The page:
After serving on the Denton County Commissioners’ Court for the past 11 years, Andy Eads, 46, has thrown his hat into the race for County Judge.

After announcing his candidacy on Dec. 2 and filing with the GOP on Dec. 4, Eads will be running unopposed for the Republican nomination. The winner of the general election next November will replace County Judge Mary Horn, who is leaving the position after having served for 16 years.

A conservative, Eads emphasized his priorities will be maintaining a small but efficient government. He said he will look to keep Denton County at a low tax rate and continue to help the county bring in business.

“[One of my priorities] as county judge would be to grow our commercial tax base,” Eads said. “This would relieve the property tax burden on our homeowners and lower the property tax rate for everyone, even commercial.”

Eads added prioritizing this would help attract jobs to the area.

In terms of budget, Eads said he wants to focus on continuing to fund public safety and first responders, which he called a core function of county government.

He also wants to address the transportation system, as well as continue improving county roads, bridges and the interstate highway system through the county’s partnership with the Texas Department of Transportation (TxDOT).

“Some real, true substantive change has come with helping expand our state highway system,” Eads said.

While commissioner, Eads said he has been involved in the maintenance of numerous projects that have expanded the interstate highway system around the county. Some of those include FM 1171, FM 2499, the expansion of I-35 E, FM 407 and FM 156.

Horn endorsed Eads after announcing she would not seek re-election. Horn, 72, said she believed it was time for someone else to take the reins.

Andy Eads sits with County Judge Mary Horn and 3rd Precinct Commissioner Bobbie J. Mitchell in an emergency commissioners’ court meeting. Eads has served on the court since 2007. (Photo by James Norman)

“I’ve had the opportunity to work with Andy Eads for 11 years and he’s always been very eager to do anything I’ve asked him to do,” Horn said. “He’s a hard worker and a smart young man.”

Horn commended Eads on his communication skills.

“He goes to great lengths to communicate with all [17 cities in his precinct], stay in touch with them and reach out to them when they have needs,” Horn said.

Eads said working on the commissioners’ court for over a decade was what sparked his interest in the position, saying his experience working with the county judge has provided him a unique opportunity to see and learn the role.

“I’ve been a close observer and working with the county judge all these years, I’m very familiar with the job functions and the duties and great things the judge can do,” Eads said.

Wanting to work for local government, Eads got his start in Addison, where he worked for roughly six years. During his time in Addison, he worked as an intern and administrative assistant in the city manager’s office. He also worked in the finance department to help prepare the city budget. His last role in Addison was human resources, where he helped with hiring and exit interviews in the department.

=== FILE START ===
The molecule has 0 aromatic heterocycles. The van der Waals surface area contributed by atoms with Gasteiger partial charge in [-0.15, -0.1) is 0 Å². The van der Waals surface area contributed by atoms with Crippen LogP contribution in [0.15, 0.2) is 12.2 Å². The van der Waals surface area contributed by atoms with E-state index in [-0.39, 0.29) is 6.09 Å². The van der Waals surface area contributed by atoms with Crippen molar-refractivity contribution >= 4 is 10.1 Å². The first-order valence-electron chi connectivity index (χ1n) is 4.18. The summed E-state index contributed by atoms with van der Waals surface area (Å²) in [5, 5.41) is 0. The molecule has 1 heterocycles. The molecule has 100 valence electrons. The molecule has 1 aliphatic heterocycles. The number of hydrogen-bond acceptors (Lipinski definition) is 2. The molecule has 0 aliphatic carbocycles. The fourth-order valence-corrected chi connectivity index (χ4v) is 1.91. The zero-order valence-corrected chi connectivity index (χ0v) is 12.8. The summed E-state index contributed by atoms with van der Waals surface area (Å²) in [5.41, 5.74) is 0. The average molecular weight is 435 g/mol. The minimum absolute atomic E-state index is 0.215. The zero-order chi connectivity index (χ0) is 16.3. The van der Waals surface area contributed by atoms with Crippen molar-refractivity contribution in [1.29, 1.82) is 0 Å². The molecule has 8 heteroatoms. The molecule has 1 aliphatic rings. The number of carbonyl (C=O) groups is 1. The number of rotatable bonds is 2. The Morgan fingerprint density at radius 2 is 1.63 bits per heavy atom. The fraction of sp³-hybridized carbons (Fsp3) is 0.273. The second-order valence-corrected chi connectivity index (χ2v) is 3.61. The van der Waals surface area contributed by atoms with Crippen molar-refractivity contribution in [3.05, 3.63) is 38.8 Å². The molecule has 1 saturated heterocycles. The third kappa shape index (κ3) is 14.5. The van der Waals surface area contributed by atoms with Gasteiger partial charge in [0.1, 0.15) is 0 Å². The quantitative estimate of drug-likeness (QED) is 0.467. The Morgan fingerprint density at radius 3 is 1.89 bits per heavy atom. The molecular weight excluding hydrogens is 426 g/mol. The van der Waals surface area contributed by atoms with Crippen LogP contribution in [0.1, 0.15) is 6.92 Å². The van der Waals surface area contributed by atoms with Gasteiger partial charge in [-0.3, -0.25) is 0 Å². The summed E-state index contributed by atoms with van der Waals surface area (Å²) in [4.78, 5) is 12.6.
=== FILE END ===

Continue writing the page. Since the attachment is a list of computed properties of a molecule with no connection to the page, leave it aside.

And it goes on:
“It was a good learning opportunity for me to understand how local government worked — how cities operate,” Eads said.

Eads believes the experience has served him well as precinct 4 commissioner, as he represents all or part of 17 cities.

As well as serving on the commissioners’ court, Eads has been a part of a number of committees and organizations across the county, including being the county’s representative to the Regional Transportation Council, where he is the secretary.

Eads talks with other officials and constituents before a commissioners’ court meeting begins. (Photo by James Norman)

Along with his commissioner’s court work, Eads has served on the Regional Transportation Council, the Cross Timbers Rotary Club, the Lewisville ISD Education Foundation, the Flower Mound Chamber of Commerce and the Denton County Historical Commission.

He also sits on the Denton County Master Plan Committee.

Prior to entering elected office, Eads worked as a real-estate agent in southern Denton County. He said the field helped him understand what factors drive people’s decisions in where they move to.

“I understand how to sell Denton County and how to promote Denton County,” Eads said. “Because I know exactly the kind of things [residents and businesses] are going to be looking for.”

One thing he noted he and Horn differ on is the county’s role in economic development. He specified Horn does not believe in providing incentive packages for businesses to relocate to the county, adding Horn believes the county has a great tax rate as is.

He said it is something the rest of the commissioners’ court has been very active in.

“We don’t offer those unless that is a true deal breaker or deal maker,” Eads said. “The rest of the court members are supportive of those if they’re necessary…to make the deal happen.”

Eads grew up in Lewisville and is a fifth-generation resident of Denton County. He graduated from Liberty Christian School in Argyle and received his BBA from Howard Payne University in Brownwood, TX. He received his Masters of Public Administration from the University of North Texas.

Denton residents Diana Leggett and Willie Hudspeth will be facing off for the Democratic nomination. The winner will face Eads in the general election.

If you would like to learn more about Eads campaign, visit his website at

The Lewisville Texan Journal will be presenting candidate profiles on each local candidate in the coming weeks. Stay tuned.